There are any number of things we might take away from Ecclesiastes. One is what William Brown in Wisdom’s Wonder sees as the teacher’s redefinition of the fear of God: “To fear God…is to be fearfully receptive in the domain of the Holy, where human initiative is minimized and all scheming is eliminated. To fear God is to acknowledge the gulf between transcendent eminence and fragile creatureliness… Reverence is equated with utmost reticence in matters pertaining to the Divine, both discursive and performative.”
And this fear translates into the formation of a particular sort of character:
- The God fearer is receptive to the pleasure that God gives. “Carpe diem is all about reshaping desire to what is given, not to what one strives for.” The pleasures that God gives are typically small in comparison to the grandiosity of the projects narrated in Eccl. 2. The God-fearer embraces simplicity.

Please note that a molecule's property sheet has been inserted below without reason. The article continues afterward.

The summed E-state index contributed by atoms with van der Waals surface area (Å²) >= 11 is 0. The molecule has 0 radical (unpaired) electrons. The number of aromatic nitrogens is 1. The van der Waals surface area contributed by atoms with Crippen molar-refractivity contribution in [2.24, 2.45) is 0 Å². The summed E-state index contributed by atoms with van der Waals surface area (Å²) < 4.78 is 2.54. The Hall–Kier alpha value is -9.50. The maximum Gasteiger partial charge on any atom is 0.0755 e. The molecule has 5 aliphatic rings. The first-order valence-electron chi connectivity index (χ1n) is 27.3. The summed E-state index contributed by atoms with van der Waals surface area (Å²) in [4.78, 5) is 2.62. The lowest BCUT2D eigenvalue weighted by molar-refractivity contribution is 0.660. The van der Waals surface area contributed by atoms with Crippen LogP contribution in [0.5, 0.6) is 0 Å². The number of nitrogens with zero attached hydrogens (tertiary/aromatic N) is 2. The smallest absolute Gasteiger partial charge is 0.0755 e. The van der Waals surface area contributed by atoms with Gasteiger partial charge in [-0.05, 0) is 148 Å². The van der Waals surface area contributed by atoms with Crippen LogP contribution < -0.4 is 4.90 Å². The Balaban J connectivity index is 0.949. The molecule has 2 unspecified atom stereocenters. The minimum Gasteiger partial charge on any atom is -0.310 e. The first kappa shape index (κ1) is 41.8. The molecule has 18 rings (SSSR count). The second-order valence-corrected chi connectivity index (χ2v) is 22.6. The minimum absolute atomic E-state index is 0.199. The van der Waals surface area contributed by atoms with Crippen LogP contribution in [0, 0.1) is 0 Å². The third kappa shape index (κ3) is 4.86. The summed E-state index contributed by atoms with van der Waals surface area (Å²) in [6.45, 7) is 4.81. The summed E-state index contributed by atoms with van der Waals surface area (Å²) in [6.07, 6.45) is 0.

- The God fearer toils for pleasure, not gain.
- The God fearer eschews virtue-osity, any pursuit of virtue as a means of securing one’s existence.
- The God fearer seeks wisdom, that is, wisdom as redefined by Qohelet’s search: “Faced with a world that cannot be mastered, Qohelet urges his readers to go forth freed from obsession and extremism, freed from illusions of grandeur, freed from compulsive striving, yet filled with fear and wonder in the receiving and in the doing, with wonder minus the glory, with wisdom minus Wisdom.”
That’s worth some reflection!